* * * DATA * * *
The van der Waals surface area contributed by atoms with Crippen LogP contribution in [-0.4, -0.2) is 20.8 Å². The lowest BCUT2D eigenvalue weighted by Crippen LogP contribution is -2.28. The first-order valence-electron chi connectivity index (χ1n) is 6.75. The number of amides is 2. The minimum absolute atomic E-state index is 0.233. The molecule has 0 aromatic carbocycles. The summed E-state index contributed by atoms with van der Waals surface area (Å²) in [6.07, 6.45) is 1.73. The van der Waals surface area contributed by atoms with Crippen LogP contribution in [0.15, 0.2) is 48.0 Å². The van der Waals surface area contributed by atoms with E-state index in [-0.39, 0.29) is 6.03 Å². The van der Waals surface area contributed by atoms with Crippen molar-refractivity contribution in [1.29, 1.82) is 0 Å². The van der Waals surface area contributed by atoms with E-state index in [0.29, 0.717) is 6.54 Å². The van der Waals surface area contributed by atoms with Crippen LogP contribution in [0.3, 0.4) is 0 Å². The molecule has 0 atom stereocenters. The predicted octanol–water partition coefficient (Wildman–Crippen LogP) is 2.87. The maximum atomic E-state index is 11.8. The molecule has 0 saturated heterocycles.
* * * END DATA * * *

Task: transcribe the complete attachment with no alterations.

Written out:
The van der Waals surface area contributed by atoms with Crippen LogP contribution in [-0.4, -0.2) is 20.8 Å². The lowest BCUT2D eigenvalue weighted by Crippen LogP contribution is -2.28. The first-order valence-electron chi connectivity index (χ1n) is 6.75. The number of amides is 2. The minimum absolute atomic E-state index is 0.233. The molecule has 0 aromatic carbocycles. The summed E-state index contributed by atoms with van der Waals surface area (Å²) in [6.07, 6.45) is 1.73. The van der Waals surface area contributed by atoms with Crippen LogP contribution in [0.15, 0.2) is 48.0 Å². The van der Waals surface area contributed by atoms with E-state index in [-0.39, 0.29) is 6.03 Å². The van der Waals surface area contributed by atoms with Crippen molar-refractivity contribution in [1.29, 1.82) is 0 Å². The van der Waals surface area contributed by atoms with E-state index in [0.29, 0.717) is 6.54 Å². The van der Waals surface area contributed by atoms with Crippen LogP contribution in [0.3, 0.4) is 0 Å². The molecule has 0 atom stereocenters. The predicted octanol–water partition coefficient (Wildman–Crippen LogP) is 2.87. The maximum atomic E-state index is 11.8. The molecule has 0 saturated heterocycles.